Visiting Portugal without visiting the Algarve and its spectacular coast is like going to Italy and not trying the pasta. But where do you go if you only have a few days to spend there? For a small sampling of the Algarve’s beauty, here is how to make the most of 3 days in the Lagoa area, including visiting one of the most beautiful sea caves in the Mediterranean!
Three Days in the Algarve
Day 1. Tour the coastal grottos and Benagil Cave
If I had you at ‘most beautiful sea cave’, wait until you actually see Benagil Cave for yourself.
For starters, the cave is massive enough to have its own beach, which you only reach by sea, entering through either of two large rock arches. Inside, far from being gloomy or dark, the cave is bathed in sunlight through a naturally-formed circular ‘skylight’ in the rock ceiling almost 100 feet above the beach. The sunlight streaming in through this opening creates an Oscar-worthy spotlight in the middle of the cave, while illuminating the turquoise waters that cast green reflections onto the rock walls. It is nothing short of spectacular.
TIP: Bengail Cave is the kind of place that exotic dreams are made of, and if your ‘Blue Lagoon’ fantasy includes spending time inside this grotto, here is some good news: Taruga Tours runs boat tours up and down the coast from their Benagil beach location and they will actually drop you off inside Benagil cave for as long as you like, picking you up on one of their return trips.
Day 2. Hike any or all of the cliff-top trail between Carvoeiro and Praia da Marinha
Benagil is mid-point between the resort town of Carvoeiro, and Praia da Marinha beach (one of the Algarve’s most beautiful), between which there is a 12km clifftop hiking trail that offers panoramic views of this stunning piece of the Algarve coastline. Whichever piece you decide to explore, or whichever direction you choose to hike, there are incredible vantage points all along the trail, where every undulation in the coast reveals yet another beautiful bay or secluded beach.
Praia da Marinha
At the eastern end of the trail is Praia da Marinha, one of the larger coves in the area, with carved-rock formations and sea stacks that punctuate the jewel-coloured ocean, as well as a popular sandy beach for swimming.
Luckily, this part of the Algarve is nowhere near as crowded or developed as some of the larger beaches, making Praia da Marinha feel more like a local beach than a resort playground. Of course it also means there are few facilities here, and access is via stone steps down the side of the cliff.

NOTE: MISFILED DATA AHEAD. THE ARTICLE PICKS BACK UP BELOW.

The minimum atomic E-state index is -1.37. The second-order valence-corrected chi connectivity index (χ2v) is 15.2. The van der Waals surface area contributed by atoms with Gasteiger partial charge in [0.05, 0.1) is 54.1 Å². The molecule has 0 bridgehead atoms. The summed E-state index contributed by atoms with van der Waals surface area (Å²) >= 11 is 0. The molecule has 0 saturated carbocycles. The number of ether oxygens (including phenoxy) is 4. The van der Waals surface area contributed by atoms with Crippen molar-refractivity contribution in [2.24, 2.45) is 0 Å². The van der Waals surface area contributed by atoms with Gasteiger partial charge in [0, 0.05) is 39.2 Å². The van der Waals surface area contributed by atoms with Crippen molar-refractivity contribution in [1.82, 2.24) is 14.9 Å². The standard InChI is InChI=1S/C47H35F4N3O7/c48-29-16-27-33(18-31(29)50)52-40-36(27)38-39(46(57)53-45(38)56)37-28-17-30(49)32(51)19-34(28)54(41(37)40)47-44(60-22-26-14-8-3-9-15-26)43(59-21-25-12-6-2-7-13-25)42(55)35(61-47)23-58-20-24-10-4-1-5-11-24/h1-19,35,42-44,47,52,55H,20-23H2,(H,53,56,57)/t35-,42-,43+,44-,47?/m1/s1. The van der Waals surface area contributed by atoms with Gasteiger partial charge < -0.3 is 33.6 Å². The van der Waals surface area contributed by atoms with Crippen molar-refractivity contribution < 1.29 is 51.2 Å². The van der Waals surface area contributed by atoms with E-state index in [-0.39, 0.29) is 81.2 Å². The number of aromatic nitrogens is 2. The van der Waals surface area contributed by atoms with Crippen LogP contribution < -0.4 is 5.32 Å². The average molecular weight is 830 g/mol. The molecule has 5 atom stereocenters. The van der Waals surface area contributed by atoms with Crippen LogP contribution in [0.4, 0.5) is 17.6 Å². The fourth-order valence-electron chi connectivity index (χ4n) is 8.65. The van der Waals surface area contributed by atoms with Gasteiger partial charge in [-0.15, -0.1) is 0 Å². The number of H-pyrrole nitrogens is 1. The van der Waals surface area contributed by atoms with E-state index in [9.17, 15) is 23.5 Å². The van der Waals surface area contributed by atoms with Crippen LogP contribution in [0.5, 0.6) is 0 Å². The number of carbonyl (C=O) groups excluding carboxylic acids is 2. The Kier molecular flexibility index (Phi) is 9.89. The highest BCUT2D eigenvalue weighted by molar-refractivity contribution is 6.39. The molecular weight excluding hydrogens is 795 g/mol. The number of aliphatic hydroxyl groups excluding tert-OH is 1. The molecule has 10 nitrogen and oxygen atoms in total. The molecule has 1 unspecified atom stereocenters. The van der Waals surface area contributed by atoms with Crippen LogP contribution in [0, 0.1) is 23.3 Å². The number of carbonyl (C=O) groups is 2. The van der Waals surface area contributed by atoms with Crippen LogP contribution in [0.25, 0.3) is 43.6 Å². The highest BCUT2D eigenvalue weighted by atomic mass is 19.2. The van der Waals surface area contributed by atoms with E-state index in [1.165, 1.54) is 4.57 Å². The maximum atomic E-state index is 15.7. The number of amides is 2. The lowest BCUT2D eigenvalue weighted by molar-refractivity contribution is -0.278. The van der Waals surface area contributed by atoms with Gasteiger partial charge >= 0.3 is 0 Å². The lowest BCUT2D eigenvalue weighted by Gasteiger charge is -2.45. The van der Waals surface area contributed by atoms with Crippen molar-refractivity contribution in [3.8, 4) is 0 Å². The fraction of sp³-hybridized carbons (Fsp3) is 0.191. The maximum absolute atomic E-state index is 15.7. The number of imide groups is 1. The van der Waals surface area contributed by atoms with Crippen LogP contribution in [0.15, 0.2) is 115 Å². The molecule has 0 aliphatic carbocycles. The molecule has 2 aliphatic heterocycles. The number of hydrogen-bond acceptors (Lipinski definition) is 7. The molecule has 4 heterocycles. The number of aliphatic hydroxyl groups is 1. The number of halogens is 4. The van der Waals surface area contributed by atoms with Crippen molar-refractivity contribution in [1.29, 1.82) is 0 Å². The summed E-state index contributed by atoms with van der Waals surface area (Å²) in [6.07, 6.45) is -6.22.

Hiking west and just before you reach the town of Carvoeiro, you’ll discover Algar Seco, a piece of the coastline known for its rock formations that have been hollowed out and sculpted by both water and wind. Here you can walk around the rocky ledges, exploring the eroded and hollowed-out landscape with its organic ‘windows’ that look out onto the Mediterranean.
There’s even a restaurant and bar nestled in between the rocks if you want to break up your hike with a very civilized rest stop (read ‘cocktail’!)
Just past Algar Seco at the western end of the hiking trail is Carvoeiro, a resort town that is small enough for it to feel local, but large enough to offer the amenities tourists want. And if you time your hike so that you arrive in Carvoeiro in time for sunset, the top of the town offers a pixel-perfect vantage point for capturing one of the Algarve’s famous sunsets.
Day 3. Road trip to Praia da Rocha beach
For a change of pace from the small, hidden coves near Benagil, drive west for an hour or so to Portimao, to see one of the larger resort and tourist areas in this part of the Algarve.
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Portimao signals the start of a string of beaches including Praia da Rocha, where you’ll find a very different type of Algarve beach with huge expanses of sand that attract both locals and tourists by the thousands in peak season.
Beaches line the coast here for kilometers, giving this area a busy resort feel, and the main strip above Praia da Rocha is filled with bars, shops, restaurants and hotels.
TIP: Be prepared for a bit of a hike down the stairs to the Praia da Rocha beach, but once there you’ll find plenty of amenities on the beach.
Whether your vision of the Algarve is discovering secluded coves and hidden beaches while hiking along a spectacularly beautiful coastline, or being part of a hopping beach scene in a resort town, this small piece of Portugal’s famous coastline near Lagoa can offer it all – and still leave you time to enjoy it.
Getting around: To make the most of your time and to have the most flexibility, rent a car to get around in the Algarve, especially if you want to visit places like Benagil which are tiny and don’t have direct access by bus or rail. Fortunately, driving in Portugal isn’t as crazy as some people may think, and the main highways are easy to navigate and well maintained.
About the Author
BIO: Jane and Henk are the husband and wife team behind GrownupTravels.com, a website offering inspiration and information for travellers 45+. They believe that “the best souvenirs are stories”, and while Jane obsesses over uncovering the unique and the boutique around the world, Henk focuses on capturing the photos of their travels. Follow them on Instagram, Facebook and Twitter.